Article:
Advocates, such as Senate Energy Committee Chairman Pete Domenici, R-N.M., use the word "recycling" to describe an advanced form of reprocessing that, instead of separating plutonium that can be used in bombs from spent fuel, would produce a mixed-oxide fuel too radioactive for terrorists to handle, calling it "proliferation-resistant."
Such fuel could be used in special reactors that exist in France but not in the United States, the newspaper said.
Edwin Lyman, a scientist with the Union of Concerned Scientists, a non-profit think tank that studies environmental and security issues, said he had doubts about the plan.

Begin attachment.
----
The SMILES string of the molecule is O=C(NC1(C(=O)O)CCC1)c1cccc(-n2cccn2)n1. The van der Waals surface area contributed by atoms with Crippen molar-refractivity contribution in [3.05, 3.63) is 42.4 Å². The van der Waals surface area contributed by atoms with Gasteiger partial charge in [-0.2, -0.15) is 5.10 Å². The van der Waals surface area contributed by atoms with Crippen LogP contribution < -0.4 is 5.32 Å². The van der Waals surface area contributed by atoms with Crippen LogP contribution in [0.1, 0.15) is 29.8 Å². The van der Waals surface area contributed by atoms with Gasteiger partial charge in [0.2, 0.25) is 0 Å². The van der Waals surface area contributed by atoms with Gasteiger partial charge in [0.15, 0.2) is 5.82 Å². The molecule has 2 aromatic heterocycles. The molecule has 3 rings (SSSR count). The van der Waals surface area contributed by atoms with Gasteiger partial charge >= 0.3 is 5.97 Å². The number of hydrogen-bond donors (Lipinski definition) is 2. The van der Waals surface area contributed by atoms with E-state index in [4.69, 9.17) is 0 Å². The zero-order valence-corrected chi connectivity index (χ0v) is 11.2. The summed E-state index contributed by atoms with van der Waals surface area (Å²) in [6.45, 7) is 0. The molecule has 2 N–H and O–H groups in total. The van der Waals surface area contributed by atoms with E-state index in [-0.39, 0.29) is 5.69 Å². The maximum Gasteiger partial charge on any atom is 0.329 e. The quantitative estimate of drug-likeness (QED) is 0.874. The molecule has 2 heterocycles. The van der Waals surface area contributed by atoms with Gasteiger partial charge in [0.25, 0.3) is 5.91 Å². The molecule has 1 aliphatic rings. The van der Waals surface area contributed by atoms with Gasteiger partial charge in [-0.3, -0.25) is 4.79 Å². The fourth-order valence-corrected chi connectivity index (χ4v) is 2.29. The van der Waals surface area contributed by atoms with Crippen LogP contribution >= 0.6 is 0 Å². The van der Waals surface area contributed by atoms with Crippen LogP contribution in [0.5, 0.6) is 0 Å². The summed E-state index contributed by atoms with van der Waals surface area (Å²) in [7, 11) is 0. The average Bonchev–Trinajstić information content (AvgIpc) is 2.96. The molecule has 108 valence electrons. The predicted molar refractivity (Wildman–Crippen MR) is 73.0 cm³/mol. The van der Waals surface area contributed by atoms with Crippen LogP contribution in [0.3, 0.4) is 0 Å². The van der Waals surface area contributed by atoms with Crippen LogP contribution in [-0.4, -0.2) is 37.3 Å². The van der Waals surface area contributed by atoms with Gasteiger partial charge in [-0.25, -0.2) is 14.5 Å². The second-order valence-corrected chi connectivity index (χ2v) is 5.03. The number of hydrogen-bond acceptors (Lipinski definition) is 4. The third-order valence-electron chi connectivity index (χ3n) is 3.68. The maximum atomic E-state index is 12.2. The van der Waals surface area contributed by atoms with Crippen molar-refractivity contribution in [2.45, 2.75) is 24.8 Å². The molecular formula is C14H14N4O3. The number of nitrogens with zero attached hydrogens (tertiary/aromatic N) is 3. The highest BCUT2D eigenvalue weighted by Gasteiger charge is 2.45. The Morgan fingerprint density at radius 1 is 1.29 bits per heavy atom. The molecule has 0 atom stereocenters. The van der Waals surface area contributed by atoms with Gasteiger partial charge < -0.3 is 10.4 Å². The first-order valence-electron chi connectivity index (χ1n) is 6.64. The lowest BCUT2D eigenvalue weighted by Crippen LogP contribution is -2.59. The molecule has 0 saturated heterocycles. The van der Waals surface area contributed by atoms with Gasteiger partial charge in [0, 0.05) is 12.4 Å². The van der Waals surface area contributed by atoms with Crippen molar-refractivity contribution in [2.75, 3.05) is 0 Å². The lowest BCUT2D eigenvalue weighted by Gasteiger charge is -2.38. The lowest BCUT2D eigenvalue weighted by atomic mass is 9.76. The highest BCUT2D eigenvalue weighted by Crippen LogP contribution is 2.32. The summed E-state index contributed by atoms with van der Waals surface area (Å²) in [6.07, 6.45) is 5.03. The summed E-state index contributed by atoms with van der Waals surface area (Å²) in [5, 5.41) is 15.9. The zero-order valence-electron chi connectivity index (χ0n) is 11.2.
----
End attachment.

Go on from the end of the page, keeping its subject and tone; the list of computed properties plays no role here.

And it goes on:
"We think they are putting a fig leaf on it by calling it proliferation-resistant and saying that it's not really reprocessing, so concerns about proliferation risks won't be valid," he said. "But if we develop something that we call proliferation-resistant and it really isn't, then other countries are going to claim rights to this technology. If it's really proliferation-resistant, would we let Iran have it?"
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